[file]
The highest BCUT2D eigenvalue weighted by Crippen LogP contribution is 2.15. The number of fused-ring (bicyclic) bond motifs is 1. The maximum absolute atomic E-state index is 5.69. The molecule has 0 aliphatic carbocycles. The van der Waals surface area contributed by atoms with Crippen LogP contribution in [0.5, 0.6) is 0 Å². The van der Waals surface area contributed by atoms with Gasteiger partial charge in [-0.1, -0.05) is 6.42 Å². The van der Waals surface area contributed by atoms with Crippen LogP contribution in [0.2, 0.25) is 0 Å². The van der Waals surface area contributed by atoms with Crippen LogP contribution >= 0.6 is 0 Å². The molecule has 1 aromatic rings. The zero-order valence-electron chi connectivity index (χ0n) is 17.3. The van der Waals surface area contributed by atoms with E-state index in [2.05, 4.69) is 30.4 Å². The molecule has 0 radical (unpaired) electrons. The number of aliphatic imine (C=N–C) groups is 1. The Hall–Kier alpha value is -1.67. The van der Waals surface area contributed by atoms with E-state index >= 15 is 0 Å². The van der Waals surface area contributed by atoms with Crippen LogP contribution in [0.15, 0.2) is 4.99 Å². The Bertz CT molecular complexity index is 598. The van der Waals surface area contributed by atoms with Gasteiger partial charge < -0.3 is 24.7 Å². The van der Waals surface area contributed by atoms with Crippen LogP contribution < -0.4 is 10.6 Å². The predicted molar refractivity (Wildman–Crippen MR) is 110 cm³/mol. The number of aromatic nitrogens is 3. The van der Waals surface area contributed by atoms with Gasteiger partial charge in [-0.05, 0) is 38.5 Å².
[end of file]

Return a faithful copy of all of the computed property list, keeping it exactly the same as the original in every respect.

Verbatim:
The highest BCUT2D eigenvalue weighted by Crippen LogP contribution is 2.15. The number of fused-ring (bicyclic) bond motifs is 1. The maximum absolute atomic E-state index is 5.69. The molecule has 0 aliphatic carbocycles. The van der Waals surface area contributed by atoms with Crippen LogP contribution in [0.5, 0.6) is 0 Å². The van der Waals surface area contributed by atoms with Gasteiger partial charge in [-0.1, -0.05) is 6.42 Å². The van der Waals surface area contributed by atoms with Crippen LogP contribution in [0.2, 0.25) is 0 Å². The van der Waals surface area contributed by atoms with Crippen LogP contribution >= 0.6 is 0 Å². The molecule has 1 aromatic rings. The zero-order valence-electron chi connectivity index (χ0n) is 17.3. The van der Waals surface area contributed by atoms with E-state index in [2.05, 4.69) is 30.4 Å². The molecule has 0 radical (unpaired) electrons. The number of aliphatic imine (C=N–C) groups is 1. The Hall–Kier alpha value is -1.67. The van der Waals surface area contributed by atoms with E-state index >= 15 is 0 Å². The van der Waals surface area contributed by atoms with Crippen LogP contribution in [0.15, 0.2) is 4.99 Å². The Bertz CT molecular complexity index is 598. The van der Waals surface area contributed by atoms with Gasteiger partial charge < -0.3 is 24.7 Å². The van der Waals surface area contributed by atoms with Crippen LogP contribution < -0.4 is 10.6 Å². The predicted molar refractivity (Wildman–Crippen MR) is 110 cm³/mol. The number of aromatic nitrogens is 3. The van der Waals surface area contributed by atoms with Gasteiger partial charge in [-0.05, 0) is 38.5 Å².